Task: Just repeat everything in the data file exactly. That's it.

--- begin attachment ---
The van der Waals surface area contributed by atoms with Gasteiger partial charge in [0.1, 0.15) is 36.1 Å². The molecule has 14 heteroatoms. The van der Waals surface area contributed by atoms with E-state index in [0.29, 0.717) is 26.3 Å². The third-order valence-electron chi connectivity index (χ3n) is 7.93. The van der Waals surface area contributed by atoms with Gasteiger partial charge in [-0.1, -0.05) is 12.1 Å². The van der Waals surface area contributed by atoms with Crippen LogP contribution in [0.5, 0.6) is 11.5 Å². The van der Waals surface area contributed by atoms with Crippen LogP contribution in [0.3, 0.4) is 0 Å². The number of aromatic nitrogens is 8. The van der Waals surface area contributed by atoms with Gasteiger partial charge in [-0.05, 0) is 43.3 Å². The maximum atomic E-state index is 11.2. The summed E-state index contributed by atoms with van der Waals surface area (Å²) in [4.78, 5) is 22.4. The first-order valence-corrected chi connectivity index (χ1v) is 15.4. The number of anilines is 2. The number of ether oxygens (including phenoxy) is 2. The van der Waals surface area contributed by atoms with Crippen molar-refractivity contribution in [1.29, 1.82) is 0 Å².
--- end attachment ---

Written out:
The van der Waals surface area contributed by atoms with Gasteiger partial charge in [0.1, 0.15) is 36.1 Å². The molecule has 14 heteroatoms. The van der Waals surface area contributed by atoms with E-state index in [0.29, 0.717) is 26.3 Å². The third-order valence-electron chi connectivity index (χ3n) is 7.93. The van der Waals surface area contributed by atoms with Gasteiger partial charge in [-0.1, -0.05) is 12.1 Å². The van der Waals surface area contributed by atoms with Crippen LogP contribution in [0.5, 0.6) is 11.5 Å². The van der Waals surface area contributed by atoms with Crippen LogP contribution in [0.3, 0.4) is 0 Å². The number of aromatic nitrogens is 8. The van der Waals surface area contributed by atoms with Gasteiger partial charge in [-0.05, 0) is 43.3 Å². The maximum atomic E-state index is 11.2. The summed E-state index contributed by atoms with van der Waals surface area (Å²) in [4.78, 5) is 22.4. The first-order valence-corrected chi connectivity index (χ1v) is 15.4. The number of anilines is 2. The number of ether oxygens (including phenoxy) is 2. The van der Waals surface area contributed by atoms with Crippen molar-refractivity contribution in [1.29, 1.82) is 0 Å².